Kicking Horse Coffee, one of the most recognizable companies in the Columbia Valley, has teamed up with a major investor and CEO Elena Rosenfeld can see the move as having a highly positive impact on the Columbia Valley as a whole.
“As the company moves along, there’s a lot of opportunity, and there’s certainly a lot of opportunity for the valley,” Rosenfeld said. “You have the business growing, which attracts more businesses, it’s one big organism. We support a lot of businesses in town, either directly or indirectly.”
Kicking Horse Coffee was started in a garage in 1996 by Rosenfeld and her former partner Leo Johnson.
She said that while she initially didn’t think the company would make it this far, it didn’t take long for her to gain that confidence. The investment by Branch Brook Holdings, a U.S equity firm and subsidiary of Swander Pace Capital, marks the end of an 18-month decision-making period during which the company was courted by more than 20 parties that showed serious interest. Johnson sold his controlling stake in the company as part of the deal.
Rosenfeld said she picked Branch Brook in part due to aligned goals and values, and that she is excited to learn and be a part of the new board. The introduction of a board is of particular interest to Rosenfeld, as she feels that having that extra experience in a variety of markets can only help Kicking Horse continue to grow its brand.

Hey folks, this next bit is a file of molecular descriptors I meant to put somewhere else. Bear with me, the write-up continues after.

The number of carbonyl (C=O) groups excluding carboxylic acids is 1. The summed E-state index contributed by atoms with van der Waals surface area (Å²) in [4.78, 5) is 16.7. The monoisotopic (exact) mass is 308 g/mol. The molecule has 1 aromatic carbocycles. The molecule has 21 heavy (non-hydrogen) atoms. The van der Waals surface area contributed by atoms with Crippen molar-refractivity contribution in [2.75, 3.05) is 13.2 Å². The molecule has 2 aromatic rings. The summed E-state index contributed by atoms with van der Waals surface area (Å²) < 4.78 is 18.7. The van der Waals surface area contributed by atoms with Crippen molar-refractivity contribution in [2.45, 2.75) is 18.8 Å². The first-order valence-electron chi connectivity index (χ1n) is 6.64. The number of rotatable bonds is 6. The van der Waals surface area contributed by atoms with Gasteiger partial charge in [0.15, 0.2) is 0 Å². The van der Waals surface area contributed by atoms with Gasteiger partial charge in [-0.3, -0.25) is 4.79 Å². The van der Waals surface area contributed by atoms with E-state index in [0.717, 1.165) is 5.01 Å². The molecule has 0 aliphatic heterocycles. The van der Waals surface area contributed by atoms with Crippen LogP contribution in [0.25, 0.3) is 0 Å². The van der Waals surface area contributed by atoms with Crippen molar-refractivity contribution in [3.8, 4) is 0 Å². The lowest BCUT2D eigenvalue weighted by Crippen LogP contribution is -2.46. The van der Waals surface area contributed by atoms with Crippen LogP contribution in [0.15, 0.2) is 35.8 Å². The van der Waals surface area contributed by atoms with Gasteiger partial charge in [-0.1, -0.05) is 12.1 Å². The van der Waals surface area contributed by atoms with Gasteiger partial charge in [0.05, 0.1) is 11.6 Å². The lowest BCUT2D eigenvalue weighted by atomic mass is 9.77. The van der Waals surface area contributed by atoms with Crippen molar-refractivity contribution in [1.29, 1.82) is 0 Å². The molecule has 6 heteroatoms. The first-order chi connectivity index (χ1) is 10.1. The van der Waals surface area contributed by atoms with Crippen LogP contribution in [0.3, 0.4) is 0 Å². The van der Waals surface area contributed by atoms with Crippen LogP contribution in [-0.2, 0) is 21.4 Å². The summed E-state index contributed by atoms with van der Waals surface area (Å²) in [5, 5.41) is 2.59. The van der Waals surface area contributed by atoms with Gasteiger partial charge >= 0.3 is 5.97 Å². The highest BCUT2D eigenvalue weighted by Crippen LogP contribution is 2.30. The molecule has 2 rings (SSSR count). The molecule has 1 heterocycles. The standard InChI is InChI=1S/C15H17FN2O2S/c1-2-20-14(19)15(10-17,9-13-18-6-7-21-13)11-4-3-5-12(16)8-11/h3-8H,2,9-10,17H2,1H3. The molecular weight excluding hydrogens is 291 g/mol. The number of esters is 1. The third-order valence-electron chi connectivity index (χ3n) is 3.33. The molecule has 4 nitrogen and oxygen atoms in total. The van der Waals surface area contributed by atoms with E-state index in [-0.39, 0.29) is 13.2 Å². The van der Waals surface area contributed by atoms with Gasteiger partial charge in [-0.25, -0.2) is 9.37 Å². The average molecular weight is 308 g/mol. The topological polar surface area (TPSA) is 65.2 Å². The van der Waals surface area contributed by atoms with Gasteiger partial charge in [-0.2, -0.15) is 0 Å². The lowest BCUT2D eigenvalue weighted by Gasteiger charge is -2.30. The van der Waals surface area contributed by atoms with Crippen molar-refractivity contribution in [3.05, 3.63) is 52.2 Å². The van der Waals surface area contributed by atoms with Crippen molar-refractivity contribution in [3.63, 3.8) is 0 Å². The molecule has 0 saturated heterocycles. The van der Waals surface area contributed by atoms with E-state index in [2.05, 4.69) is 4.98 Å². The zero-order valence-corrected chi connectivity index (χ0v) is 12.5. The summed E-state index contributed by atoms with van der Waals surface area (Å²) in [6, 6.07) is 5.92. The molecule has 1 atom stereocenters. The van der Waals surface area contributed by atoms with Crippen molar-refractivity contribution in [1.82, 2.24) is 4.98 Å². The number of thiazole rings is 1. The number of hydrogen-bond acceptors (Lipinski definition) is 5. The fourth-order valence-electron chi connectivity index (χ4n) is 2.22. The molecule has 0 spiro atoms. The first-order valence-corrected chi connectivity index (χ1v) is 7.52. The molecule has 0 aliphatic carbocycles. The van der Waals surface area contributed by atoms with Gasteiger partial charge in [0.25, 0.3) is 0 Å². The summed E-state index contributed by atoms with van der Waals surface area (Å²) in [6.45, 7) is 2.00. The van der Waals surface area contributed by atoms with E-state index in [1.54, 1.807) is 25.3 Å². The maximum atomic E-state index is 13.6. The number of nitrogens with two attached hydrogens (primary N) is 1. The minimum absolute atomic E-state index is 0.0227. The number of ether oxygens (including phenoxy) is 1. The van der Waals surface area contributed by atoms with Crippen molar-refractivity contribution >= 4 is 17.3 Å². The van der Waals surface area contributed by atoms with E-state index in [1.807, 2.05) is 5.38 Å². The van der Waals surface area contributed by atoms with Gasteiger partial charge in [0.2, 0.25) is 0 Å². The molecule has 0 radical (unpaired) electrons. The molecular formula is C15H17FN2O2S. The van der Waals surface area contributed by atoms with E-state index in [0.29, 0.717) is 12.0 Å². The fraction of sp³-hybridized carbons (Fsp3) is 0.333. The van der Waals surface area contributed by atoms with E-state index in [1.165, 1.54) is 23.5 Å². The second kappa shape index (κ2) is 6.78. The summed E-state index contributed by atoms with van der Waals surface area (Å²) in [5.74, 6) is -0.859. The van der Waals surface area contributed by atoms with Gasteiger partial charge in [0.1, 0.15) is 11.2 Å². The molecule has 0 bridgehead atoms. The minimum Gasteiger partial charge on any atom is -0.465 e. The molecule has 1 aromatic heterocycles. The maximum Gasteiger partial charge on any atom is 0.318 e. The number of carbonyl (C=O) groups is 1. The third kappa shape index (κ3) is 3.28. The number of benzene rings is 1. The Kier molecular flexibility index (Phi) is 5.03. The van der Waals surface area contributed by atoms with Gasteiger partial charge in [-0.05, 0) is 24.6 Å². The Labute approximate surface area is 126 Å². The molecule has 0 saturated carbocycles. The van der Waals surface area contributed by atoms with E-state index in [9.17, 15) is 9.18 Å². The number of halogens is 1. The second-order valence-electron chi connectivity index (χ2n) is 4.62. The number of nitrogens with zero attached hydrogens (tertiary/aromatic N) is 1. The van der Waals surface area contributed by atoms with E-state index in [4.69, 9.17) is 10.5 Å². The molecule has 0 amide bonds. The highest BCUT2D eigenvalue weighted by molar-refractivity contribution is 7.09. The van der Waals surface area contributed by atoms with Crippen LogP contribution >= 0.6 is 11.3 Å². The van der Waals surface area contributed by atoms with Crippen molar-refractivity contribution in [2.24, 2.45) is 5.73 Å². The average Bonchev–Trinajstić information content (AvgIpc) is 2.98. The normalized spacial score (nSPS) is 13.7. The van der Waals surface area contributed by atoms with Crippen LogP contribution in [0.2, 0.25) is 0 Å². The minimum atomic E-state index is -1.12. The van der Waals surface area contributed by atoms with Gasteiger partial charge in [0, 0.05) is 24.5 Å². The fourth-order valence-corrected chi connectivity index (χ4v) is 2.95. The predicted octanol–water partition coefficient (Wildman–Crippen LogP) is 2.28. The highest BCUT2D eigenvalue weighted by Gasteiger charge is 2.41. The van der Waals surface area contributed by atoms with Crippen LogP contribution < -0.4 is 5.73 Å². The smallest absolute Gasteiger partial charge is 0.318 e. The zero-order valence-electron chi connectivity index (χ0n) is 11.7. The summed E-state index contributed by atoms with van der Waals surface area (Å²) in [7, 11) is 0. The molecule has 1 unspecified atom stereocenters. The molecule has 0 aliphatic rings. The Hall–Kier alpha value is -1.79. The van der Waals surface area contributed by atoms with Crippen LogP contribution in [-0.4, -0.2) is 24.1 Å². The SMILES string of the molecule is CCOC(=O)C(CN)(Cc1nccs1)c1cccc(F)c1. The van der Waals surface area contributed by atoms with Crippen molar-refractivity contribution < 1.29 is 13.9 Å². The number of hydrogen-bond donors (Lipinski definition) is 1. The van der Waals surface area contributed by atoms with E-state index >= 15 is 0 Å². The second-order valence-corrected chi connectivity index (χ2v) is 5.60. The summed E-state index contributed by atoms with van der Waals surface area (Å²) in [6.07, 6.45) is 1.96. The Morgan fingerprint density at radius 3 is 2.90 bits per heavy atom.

“They have a broader and maybe more mature vision of what the market looks like,” Rosenfeld said. “Not necessarily for coffee, but for our industry.”
According to the Branch Brook Holdings website, the company is a partnership with Jefferson Capital Partners and United Natural Foods Inc. and has a mandate to invest in organic and natural consumer product companies based in North America.
Swander Pace Capital, the parent company, has also invested in companies such as Reef Holdings, which specializes in footwear for the surf market, and Liberte Brand Products, the leading Canadian manufacturer and marketer of natural and organic yogurts.
The investment could pay dividends for job-seekers in the Columbia Valley. While Kicking Horse Coffee currently employs about 40 staff, Rosenfeld said the new opportunities presented by having the equity firm involved are huge, and that the company is actively pursuing new market opportunities in both eastern Canada and the Pacific Northwest of the United States, as well as in Colorado.
“We’re going to put a good strategic plan together, and focus,” she said.
Rosenfeld also said that the company plans on remaining extremely active in the Columbia Valley, and that she doesn’t plan on neglecting the communities that have given her so much over the years — it’s extremely important for her to continue to be involved with community groups and events.
In the past, the company has supported a number of environmental groups, including Wildsight and the Nature Conservancy of Canada. The company will also continue to experiment with renewable energy, including solar panels and wind turbines.
“Invermere has been good to us,” said Rosenfeld. “We’ve gotten a lot of support along the way.”